A Ghost Story Has a Ghost, But Maybe Not a Story

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Rooney Mara and Casey Affleck in A Ghost Story. Photo: A24

In the standard ghost story, the suspense hinges on whether or not there’s a ghost; in David Lowery’s A Ghost Story, it’s on whether or not there’s a story. The ghost is presented with tongue-in-cheek literalness. He’s played by Casey Affleck in a white sheet with holes cut out for the eyes. After sitting up on the table at the morgue, Affleck’s character (“C”) drapes the sheet over himself and returns — somehow — to his small ranch-style house, where he will remain, more or less, for the duration of the film. He watches his grieving widow, “M” (Rooney Mara), as she struggles to go on and stays behind when she drives into the sunset. (She actually drives into a sunset.) Seasons pass, occupants change, skyscrapers rise. And still the ghost stands, wondering what he’s seeing, what it all means.

That we know he’s wondering anything under that sheet is a testament to Lowery, Affleck, and the composer, Daniel Hart, who makes every instrument as plaintive as a cello and as spooky as a theremin. Lowery has a goofy streak: In a nearby house, he plants another white-sheeted ghost, who shyly waves to C through the window, and the spooks communicate via subtitles. (The credits identify the person under the sheet as a pop star known to everyone except Jerry Seinfeld.) But Lowery’s intent is dead serious, so to speak. C is like a man — an artist — standing outside his own life, watching his family supplanted and then swept away by history and in the ocean of time. In one scene, there’s a hipster house party with a magician and the musician Will Oldham as a “prognosticator,” who has a long monologue about how we “build our legacy piece by piece … to make sure you’re still around after you’re gone … Your kids are all gonna die and their kids will die …” He eventually gets to the exploding universe and the end of all matter.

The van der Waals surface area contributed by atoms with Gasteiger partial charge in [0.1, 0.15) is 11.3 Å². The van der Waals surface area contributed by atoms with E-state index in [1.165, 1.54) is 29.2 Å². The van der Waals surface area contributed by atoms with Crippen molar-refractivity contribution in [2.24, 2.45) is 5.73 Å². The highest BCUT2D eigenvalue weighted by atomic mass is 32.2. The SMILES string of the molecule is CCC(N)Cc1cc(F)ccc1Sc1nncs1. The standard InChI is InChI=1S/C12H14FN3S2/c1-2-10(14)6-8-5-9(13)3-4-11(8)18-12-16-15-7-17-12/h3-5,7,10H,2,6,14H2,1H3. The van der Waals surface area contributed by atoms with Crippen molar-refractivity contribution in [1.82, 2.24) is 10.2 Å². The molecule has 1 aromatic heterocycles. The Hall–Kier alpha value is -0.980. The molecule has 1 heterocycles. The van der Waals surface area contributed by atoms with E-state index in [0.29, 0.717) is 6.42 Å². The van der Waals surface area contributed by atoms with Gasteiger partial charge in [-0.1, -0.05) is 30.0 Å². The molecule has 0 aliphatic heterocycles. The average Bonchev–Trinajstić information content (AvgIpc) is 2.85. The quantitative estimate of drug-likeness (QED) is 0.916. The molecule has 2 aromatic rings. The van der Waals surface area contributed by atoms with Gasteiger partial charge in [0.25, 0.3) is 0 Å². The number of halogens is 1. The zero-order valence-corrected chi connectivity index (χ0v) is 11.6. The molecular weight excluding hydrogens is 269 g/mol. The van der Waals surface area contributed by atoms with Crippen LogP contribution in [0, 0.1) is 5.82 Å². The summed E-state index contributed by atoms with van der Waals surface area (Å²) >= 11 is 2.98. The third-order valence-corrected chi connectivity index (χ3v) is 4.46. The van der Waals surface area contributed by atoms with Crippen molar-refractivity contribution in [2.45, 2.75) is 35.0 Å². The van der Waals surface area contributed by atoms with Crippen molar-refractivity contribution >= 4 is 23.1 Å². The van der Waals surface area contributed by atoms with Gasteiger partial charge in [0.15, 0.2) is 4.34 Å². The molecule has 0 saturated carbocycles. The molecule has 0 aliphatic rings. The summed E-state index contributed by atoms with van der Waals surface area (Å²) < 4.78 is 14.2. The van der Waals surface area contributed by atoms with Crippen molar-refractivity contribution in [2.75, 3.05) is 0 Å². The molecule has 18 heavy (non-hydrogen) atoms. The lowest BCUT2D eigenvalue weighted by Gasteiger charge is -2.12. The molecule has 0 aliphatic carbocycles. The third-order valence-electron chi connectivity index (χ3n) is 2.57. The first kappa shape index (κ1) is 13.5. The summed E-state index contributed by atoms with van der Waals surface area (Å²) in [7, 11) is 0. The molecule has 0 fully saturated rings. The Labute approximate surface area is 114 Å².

Your response to A Ghost Story might depend on your capacity to reconcile its arty ellipses with its high sentimentality quotient. It’s as if the vaporous Thai favorite Uncle Boonmee Who Can Recall His Past Lives had been reconceived by the maestro of clunks, M. Night Shyamalan. When the timeline abruptly resets itself, the film enters on-the-nose eye-roll territory. It’s one thing for C to observe the westward expansion that brought whites to the place where his house will one day sit, another to see — an instant later — a colonial family sprawled on the ground with arrows sticking out of them. Another eye-roller is the long shot of M weeping and eating an entire pie with her hands while C gazes on helplessly. It’s the sort of test that serious actors feel they have to submit themselves to once in their careers and I’m glad Rooney Mara can now move on.

But even at its most self-conscious, there’s something lovable about A Ghost Story. Lowery’s boxlike frame deepens the poignancy, and he evokes the passing of days, months, or years with real lyricism. Above all, the image of Affleck under that sheet while the movie goes on around him is indelible. I suppose it could be anyone under there, but the ghost links up with Affeck’s lack of definition, that fog-person quality that Kenneth Lonergan showcased so beautifully in Manchester by the Sea. I could feel Affleck in the tilt of the body, the quizzical angle of the head, and the teardrop shape of the eyeholes. Yeah, I think he’s under there.

Review: A Ghost Story Has a Ghost, But Maybe Not a Story